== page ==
U.S. population subgroups see changes in food insecurity from 2019 to 2020 while overall rate remains the same

U.S. population subgroups see changes in food insecurity from 2019 to 2020 while overall rate remains the same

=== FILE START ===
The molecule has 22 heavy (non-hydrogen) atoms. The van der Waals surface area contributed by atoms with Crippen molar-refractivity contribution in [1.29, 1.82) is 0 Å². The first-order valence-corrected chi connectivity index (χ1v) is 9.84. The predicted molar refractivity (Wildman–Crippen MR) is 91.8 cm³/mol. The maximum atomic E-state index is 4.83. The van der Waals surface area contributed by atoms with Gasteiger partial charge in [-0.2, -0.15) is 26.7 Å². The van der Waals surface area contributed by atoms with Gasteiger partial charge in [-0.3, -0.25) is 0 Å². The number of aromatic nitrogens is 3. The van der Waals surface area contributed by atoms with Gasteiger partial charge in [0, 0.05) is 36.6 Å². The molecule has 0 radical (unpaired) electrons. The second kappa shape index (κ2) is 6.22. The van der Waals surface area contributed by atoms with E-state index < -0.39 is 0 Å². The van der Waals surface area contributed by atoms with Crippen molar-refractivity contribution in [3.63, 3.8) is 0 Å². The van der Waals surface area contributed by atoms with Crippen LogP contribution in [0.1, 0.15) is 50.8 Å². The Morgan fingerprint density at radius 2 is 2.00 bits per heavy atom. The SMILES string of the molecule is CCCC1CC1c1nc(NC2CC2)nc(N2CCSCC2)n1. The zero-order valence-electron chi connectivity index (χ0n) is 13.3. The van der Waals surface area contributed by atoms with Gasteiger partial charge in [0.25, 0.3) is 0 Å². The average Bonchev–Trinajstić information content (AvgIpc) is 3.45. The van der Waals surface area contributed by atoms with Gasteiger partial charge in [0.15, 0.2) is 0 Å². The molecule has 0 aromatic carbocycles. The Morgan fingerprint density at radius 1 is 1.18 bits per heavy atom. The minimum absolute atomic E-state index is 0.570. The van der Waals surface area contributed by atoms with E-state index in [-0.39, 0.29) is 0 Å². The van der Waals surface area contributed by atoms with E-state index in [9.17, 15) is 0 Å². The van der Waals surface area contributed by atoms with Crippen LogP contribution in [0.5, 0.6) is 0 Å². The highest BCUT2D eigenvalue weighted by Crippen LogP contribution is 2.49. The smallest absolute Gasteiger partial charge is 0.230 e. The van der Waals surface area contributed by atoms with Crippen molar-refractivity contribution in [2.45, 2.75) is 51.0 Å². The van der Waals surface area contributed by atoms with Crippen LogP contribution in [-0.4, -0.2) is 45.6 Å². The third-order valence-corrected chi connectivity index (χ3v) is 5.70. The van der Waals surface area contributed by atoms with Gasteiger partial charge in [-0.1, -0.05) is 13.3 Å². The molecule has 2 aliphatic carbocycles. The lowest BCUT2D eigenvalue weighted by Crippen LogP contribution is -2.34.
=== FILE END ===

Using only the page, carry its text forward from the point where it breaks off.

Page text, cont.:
The USDA, Economic Research Service (ERS) monitors the incidence and severity of food insecurity in U.S. households annually. Food insecurity means that households were, at times, unable to acquire adequate food for one or more household members because of insufficient money and other resources. In 2020, the national prevalence of food insecurity was unchanged from 2019 at 10.5 percent. However, some population subgroups experienced changes in the prevalence of food insecurity from 2019 to 2020. For all households with children, the prevalence of food insecurity increased to 14.8 percent in 2020 from 13.6 percent in 2019. Households with Black, non-Hispanic reference persons (an adult household member in whose name the housing unit is owned or rented) saw an increase in the prevalence of food insecurity to 21.7 percent in 2020 from 19.1 percent in 2019. Married-couple families with children and households in the South also saw higher rates of food insecurity. However, a few population subgroups saw declines in the prevalence of food insecurity from 2019 to 2020, including women living alone; men living alone; households with White, non-Hispanic reference persons; and households in the Midwest. This chart appears in the ERS report, Household Food Security in the United States in 2020, released September 8, 2021.


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